In an upscale jewelry store nestled in the prestigious quarters of northern Tel Aviv, the proprietor was taken aback by an unusual request. It came from a religious woman in Jerusalem, the wife of a highly respected figure in the ultra-Orthodox community. Adorned in traditional attire, she sought a bespoke creation: a golden ankle bracelet adorned with platinum touches and twelve diamond-studded charms.
Despite the substantial nature of the order, the owner’s curiosity got the better of him: “Pardon my inquiry, but are you indeed seeking an ankle bracelet for personal use? How does this reconcile with religious principles advocating modesty for Jewish wives to avoid any allure?”
Her response was swift: “Beyond my husband, no other eyes will see this bracelet around my ankle,” she countered. “We’re celebrating our ten-year anniversary, and I wanted to surprise him with this gift. It appears that you’re secular and might not fully grasp the intricacies of a religious couple’s union.”
The discussion ventured further, touching upon the avoidance of physical contact between men and women. However, her perspective was nuanced: “While I’d never expose my arms to another man, for my husband, I’m willing to bring joy. There’s no contradiction with Jewish tradition. Quite the opposite…”
… A misconception is that Jewish sexuality is rife with restrictions. The rationale appears straightforward: if religious Jews follow over 600 commandments, abstaining from many mundane activities, then one might assume sexual intimacy is even more regulated.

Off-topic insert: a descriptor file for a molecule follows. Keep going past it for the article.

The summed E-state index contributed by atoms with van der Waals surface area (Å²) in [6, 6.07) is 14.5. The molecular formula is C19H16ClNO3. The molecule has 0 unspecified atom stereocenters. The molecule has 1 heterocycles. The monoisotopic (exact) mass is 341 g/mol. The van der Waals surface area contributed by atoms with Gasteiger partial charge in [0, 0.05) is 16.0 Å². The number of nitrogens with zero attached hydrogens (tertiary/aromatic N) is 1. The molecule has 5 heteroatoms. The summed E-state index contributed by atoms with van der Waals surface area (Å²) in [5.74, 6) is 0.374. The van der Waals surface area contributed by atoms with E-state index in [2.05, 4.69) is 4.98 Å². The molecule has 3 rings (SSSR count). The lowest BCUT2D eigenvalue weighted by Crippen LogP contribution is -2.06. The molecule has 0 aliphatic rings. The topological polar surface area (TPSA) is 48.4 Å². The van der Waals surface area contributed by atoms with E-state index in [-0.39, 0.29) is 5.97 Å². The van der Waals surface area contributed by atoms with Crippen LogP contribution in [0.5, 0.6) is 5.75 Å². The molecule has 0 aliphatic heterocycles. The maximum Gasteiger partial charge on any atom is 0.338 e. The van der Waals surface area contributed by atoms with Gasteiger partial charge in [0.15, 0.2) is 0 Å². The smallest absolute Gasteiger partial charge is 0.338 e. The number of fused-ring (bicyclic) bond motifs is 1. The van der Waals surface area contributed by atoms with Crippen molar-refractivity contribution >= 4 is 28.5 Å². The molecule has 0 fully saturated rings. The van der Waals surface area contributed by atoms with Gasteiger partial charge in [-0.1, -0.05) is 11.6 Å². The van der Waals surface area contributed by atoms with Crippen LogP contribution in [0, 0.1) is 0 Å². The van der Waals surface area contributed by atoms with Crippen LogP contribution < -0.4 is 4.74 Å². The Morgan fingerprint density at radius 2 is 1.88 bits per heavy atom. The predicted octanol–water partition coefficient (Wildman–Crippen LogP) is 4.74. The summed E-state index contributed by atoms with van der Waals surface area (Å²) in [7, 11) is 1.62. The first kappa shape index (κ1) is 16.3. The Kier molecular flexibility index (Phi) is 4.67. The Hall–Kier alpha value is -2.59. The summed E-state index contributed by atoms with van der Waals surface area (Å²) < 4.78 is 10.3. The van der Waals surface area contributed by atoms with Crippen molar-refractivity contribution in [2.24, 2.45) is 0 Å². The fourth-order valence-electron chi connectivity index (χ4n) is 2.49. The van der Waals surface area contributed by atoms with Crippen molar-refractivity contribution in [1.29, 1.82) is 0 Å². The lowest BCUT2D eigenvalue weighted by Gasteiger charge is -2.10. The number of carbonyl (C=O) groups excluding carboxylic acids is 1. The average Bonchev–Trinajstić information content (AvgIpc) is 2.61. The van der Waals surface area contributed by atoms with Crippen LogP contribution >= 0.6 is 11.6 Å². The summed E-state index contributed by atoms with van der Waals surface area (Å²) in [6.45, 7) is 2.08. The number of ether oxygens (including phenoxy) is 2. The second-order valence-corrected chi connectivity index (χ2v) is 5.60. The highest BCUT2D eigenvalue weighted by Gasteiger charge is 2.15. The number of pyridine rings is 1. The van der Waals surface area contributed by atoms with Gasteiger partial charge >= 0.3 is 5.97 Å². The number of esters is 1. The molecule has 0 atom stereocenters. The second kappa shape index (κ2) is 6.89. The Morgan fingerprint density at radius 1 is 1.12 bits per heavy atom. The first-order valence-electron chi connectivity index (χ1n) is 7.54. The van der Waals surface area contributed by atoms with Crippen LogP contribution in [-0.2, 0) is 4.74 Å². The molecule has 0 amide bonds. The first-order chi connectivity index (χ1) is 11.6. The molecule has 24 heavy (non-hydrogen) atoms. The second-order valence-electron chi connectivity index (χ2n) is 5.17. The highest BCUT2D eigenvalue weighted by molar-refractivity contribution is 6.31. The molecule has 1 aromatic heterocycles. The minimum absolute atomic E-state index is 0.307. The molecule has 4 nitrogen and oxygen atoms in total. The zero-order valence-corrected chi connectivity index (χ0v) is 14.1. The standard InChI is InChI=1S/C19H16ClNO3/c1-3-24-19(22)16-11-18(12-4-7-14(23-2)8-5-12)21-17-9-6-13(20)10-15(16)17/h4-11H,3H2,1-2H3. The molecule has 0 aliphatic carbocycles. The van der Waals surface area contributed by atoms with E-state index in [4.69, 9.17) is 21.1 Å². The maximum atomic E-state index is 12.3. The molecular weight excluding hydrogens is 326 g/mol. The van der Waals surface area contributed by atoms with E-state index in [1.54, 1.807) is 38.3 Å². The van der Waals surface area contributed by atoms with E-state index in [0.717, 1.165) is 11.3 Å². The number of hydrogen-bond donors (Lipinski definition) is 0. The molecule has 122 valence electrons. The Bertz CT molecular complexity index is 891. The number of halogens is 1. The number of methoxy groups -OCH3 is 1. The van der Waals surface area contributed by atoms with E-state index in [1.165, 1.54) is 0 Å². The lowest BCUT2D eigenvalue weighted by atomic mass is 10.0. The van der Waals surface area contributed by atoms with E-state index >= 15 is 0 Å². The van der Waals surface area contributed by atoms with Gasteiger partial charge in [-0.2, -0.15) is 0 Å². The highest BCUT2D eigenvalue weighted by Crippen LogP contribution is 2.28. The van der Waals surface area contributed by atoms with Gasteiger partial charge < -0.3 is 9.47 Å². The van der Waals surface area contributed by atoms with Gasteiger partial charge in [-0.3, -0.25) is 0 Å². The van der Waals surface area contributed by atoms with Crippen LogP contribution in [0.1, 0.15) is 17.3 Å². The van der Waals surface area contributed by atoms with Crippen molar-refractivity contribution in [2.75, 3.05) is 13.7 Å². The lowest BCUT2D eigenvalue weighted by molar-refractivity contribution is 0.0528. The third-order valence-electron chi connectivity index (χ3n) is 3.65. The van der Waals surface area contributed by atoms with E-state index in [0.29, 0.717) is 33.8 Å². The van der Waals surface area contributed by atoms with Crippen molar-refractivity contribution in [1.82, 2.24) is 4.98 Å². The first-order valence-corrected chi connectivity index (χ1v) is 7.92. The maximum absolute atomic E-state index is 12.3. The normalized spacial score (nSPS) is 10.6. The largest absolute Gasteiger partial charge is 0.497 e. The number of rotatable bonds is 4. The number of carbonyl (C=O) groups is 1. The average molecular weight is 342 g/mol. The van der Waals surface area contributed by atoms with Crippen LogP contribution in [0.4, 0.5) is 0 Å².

Prepare for a surprise. The foremost Jewish directive is “be fruitful and multiply.” The Talmud even suggests that, for couples unburdened by labor, sexual activity is ideal daily, or at least weekly. Saturdays, the day of rest, are an especially opportune time. Intimacy, after all, is a source of joy.
Now, consider pleasure itself. Jewish tradition underscores sexual foreplay’s importance, equally vital as the act itself. More so, a wife’s satisfaction becomes the husband’s duty: prior to his climax, he must arouse his wife, ensuring her pleasure. Failure prompts a wife’s right to divorce, which is usually granted. A wife similarly assists her husband’s readiness through various means, from slow undressing to intimate kisses.
Talmudic sages, incidentally, exhibit keen interest in sanctioned, even encouraged, marital relations.
Crucially, true unity of souls and bodies is essential during sexual activity, deepening the divine connection.
The initial prohibition prohibits visualizing others in place of one’s spouse, impairing the union’s sanctity. Consequently, relations are halted during menstruation and for seven days after. A mikveh immersion lifts this restriction.
An acquaintance immigrated to Israel in the ’90s, marrying a native. Marriage evolved from passion to matrimony. Suddenly, her husband embraced orthodox practices. Amid her adaptations, hurdles arose. His avoidance during menstruation and mikveh practices were unfamiliar. Yet, the rewards were immense – the king’s treatment after mikveh.
Around 12 days of abstinence each month seems substantial, yet it coincides with the least fertile window. It clarifies why religious Jews have large families and why marital attraction remains strong, unburdened by infidelity. Their pleasure mirrors honeymoon bliss.